Ideally, a scoring rubric should be based on the responses of many hundreds of children who are properly prepared for the tasks. While all of these tasks have been pilot tested with children, in most cases the testing has not been sufficient to provide a solid base for a complete scoring rubric.
There is no universal agreement on how to structure scoring rubrics. Various groups who are currently active in creating alternative assessments in mathematics have used different styles and different levels of specificity (for example, four vs. six levels of gradation) for scoring rubrics.
A complete analysis of scoring rubrics would require a foray into the thorny problem of judging individual performance in group settings. Although we do intend that these prototypes will encourage teachers to use group work, we have deliberately set aside the daunting task of codifying rubrics for assigning individual grades when students work in groups.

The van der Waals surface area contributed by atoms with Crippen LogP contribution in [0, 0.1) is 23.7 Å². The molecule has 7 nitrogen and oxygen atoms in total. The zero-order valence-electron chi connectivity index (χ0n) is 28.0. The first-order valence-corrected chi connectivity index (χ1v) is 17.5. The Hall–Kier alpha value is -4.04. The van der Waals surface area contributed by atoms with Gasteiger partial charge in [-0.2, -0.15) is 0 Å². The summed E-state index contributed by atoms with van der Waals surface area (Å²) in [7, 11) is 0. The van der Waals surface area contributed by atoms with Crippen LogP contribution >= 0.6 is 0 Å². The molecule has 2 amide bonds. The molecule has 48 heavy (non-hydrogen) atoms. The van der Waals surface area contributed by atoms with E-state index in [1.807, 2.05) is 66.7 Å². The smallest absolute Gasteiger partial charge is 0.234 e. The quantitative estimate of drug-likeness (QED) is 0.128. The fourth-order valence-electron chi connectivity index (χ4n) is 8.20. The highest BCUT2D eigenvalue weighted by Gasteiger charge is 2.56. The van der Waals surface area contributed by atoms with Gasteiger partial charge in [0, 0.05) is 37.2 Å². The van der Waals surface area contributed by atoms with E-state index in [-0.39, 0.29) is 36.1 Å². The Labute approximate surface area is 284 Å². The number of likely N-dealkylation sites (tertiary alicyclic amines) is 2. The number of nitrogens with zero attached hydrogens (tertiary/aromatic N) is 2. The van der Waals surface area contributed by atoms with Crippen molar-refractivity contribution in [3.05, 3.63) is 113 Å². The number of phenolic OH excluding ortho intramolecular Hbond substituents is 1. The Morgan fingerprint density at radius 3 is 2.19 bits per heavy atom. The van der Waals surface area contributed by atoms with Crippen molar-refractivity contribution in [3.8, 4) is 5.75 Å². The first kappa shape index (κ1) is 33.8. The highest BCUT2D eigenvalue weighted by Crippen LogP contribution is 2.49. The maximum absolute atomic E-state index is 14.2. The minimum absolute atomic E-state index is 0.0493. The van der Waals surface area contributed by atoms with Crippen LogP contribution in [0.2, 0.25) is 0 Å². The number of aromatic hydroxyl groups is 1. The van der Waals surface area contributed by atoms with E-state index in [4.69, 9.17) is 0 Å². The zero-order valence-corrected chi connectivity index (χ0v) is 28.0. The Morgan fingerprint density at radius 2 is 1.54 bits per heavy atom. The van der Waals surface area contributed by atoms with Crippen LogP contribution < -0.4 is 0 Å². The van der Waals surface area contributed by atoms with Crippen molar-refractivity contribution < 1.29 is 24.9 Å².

There is continuing debate between proponents of ''holistic" and "analytic" approaches. Does one look at every isolated component of a complex response, or should one make a general, overall, judgment of the child's response? While it is important to be fairly specific about what the task is intended to elicit and about what is to be valued in children's responses, there is no compelling evidence to favor one position over the other. The protorubrics given in this book can easily be adapted to different styles.
Moreover, protorubrics are in some ways analogous to standards: they express goals, ensure quality, and promote change in assessment. Hence, protorubrics by themselves may have a unique contribution to make to assessment reform, whether or not they ever are formalized into polished rubrics.
The protorubrics in Measuring Up are structured around three levels: high, medium, and low. Rather than try to define precisely what constitutes a "high" response, the protorubrics list only selected characteristics of a high response. We leave to others the